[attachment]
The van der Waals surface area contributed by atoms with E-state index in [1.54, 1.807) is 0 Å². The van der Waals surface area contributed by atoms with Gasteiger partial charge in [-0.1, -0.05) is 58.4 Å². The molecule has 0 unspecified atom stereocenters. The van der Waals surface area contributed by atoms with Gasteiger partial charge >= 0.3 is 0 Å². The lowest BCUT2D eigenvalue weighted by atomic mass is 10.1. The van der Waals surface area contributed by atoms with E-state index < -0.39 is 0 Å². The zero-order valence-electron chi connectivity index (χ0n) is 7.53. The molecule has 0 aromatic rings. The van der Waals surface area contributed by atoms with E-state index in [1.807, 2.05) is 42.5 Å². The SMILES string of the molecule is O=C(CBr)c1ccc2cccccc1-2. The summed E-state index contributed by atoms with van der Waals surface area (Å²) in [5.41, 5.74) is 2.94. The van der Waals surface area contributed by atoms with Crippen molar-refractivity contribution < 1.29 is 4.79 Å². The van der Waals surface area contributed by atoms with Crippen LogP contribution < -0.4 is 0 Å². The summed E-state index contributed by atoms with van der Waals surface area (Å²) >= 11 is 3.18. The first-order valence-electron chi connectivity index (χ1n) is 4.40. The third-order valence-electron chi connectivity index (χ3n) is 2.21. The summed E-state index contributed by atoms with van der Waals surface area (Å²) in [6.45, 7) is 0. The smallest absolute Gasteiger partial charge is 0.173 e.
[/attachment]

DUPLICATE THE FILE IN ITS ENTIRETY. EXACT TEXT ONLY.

The van der Waals surface area contributed by atoms with E-state index in [1.54, 1.807) is 0 Å². The van der Waals surface area contributed by atoms with Gasteiger partial charge in [-0.1, -0.05) is 58.4 Å². The molecule has 0 unspecified atom stereocenters. The van der Waals surface area contributed by atoms with Gasteiger partial charge >= 0.3 is 0 Å². The lowest BCUT2D eigenvalue weighted by atomic mass is 10.1. The van der Waals surface area contributed by atoms with E-state index < -0.39 is 0 Å². The zero-order valence-electron chi connectivity index (χ0n) is 7.53. The molecule has 0 aromatic rings. The van der Waals surface area contributed by atoms with E-state index in [1.807, 2.05) is 42.5 Å². The SMILES string of the molecule is O=C(CBr)c1ccc2cccccc1-2. The summed E-state index contributed by atoms with van der Waals surface area (Å²) in [5.41, 5.74) is 2.94. The van der Waals surface area contributed by atoms with Crippen molar-refractivity contribution < 1.29 is 4.79 Å². The van der Waals surface area contributed by atoms with Crippen LogP contribution < -0.4 is 0 Å². The summed E-state index contributed by atoms with van der Waals surface area (Å²) >= 11 is 3.18. The first-order valence-electron chi connectivity index (χ1n) is 4.40. The third-order valence-electron chi connectivity index (χ3n) is 2.21. The summed E-state index contributed by atoms with van der Waals surface area (Å²) in [6.45, 7) is 0. The smallest absolute Gasteiger partial charge is 0.173 e.